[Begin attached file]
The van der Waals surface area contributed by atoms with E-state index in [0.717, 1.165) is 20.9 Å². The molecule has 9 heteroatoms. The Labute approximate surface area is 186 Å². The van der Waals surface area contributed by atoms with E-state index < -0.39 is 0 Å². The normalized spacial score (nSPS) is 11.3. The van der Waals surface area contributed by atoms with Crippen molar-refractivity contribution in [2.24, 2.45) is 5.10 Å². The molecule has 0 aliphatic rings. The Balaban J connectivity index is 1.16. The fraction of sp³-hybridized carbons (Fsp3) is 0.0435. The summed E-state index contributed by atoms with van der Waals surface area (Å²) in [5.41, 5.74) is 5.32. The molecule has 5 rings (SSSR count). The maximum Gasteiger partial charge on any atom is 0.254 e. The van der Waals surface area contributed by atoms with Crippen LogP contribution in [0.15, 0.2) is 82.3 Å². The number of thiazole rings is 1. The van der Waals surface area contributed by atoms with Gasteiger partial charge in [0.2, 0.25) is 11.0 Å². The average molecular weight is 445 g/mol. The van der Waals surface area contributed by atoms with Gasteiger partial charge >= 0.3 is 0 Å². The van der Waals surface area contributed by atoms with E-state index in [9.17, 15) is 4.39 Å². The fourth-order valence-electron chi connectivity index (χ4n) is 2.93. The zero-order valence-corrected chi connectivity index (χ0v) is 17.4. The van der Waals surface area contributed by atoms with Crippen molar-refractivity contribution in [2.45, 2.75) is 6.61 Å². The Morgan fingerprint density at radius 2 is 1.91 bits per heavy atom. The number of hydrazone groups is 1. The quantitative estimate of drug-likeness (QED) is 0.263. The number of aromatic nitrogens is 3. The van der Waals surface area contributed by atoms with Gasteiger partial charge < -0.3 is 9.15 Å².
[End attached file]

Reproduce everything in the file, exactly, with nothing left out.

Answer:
The van der Waals surface area contributed by atoms with E-state index in [0.717, 1.165) is 20.9 Å². The molecule has 9 heteroatoms. The Labute approximate surface area is 186 Å². The van der Waals surface area contributed by atoms with E-state index < -0.39 is 0 Å². The normalized spacial score (nSPS) is 11.3. The van der Waals surface area contributed by atoms with Crippen molar-refractivity contribution in [2.24, 2.45) is 5.10 Å². The molecule has 0 aliphatic rings. The Balaban J connectivity index is 1.16. The fraction of sp³-hybridized carbons (Fsp3) is 0.0435. The summed E-state index contributed by atoms with van der Waals surface area (Å²) in [5.41, 5.74) is 5.32. The molecule has 5 rings (SSSR count). The maximum Gasteiger partial charge on any atom is 0.254 e. The van der Waals surface area contributed by atoms with Crippen LogP contribution in [0.15, 0.2) is 82.3 Å². The number of thiazole rings is 1. The van der Waals surface area contributed by atoms with Gasteiger partial charge in [0.2, 0.25) is 11.0 Å². The average molecular weight is 445 g/mol. The van der Waals surface area contributed by atoms with Gasteiger partial charge >= 0.3 is 0 Å². The van der Waals surface area contributed by atoms with E-state index in [9.17, 15) is 4.39 Å². The fourth-order valence-electron chi connectivity index (χ4n) is 2.93. The zero-order valence-corrected chi connectivity index (χ0v) is 17.4. The van der Waals surface area contributed by atoms with Crippen molar-refractivity contribution in [2.45, 2.75) is 6.61 Å². The Morgan fingerprint density at radius 2 is 1.91 bits per heavy atom. The number of hydrazone groups is 1. The quantitative estimate of drug-likeness (QED) is 0.263. The number of aromatic nitrogens is 3. The van der Waals surface area contributed by atoms with Gasteiger partial charge < -0.3 is 9.15 Å².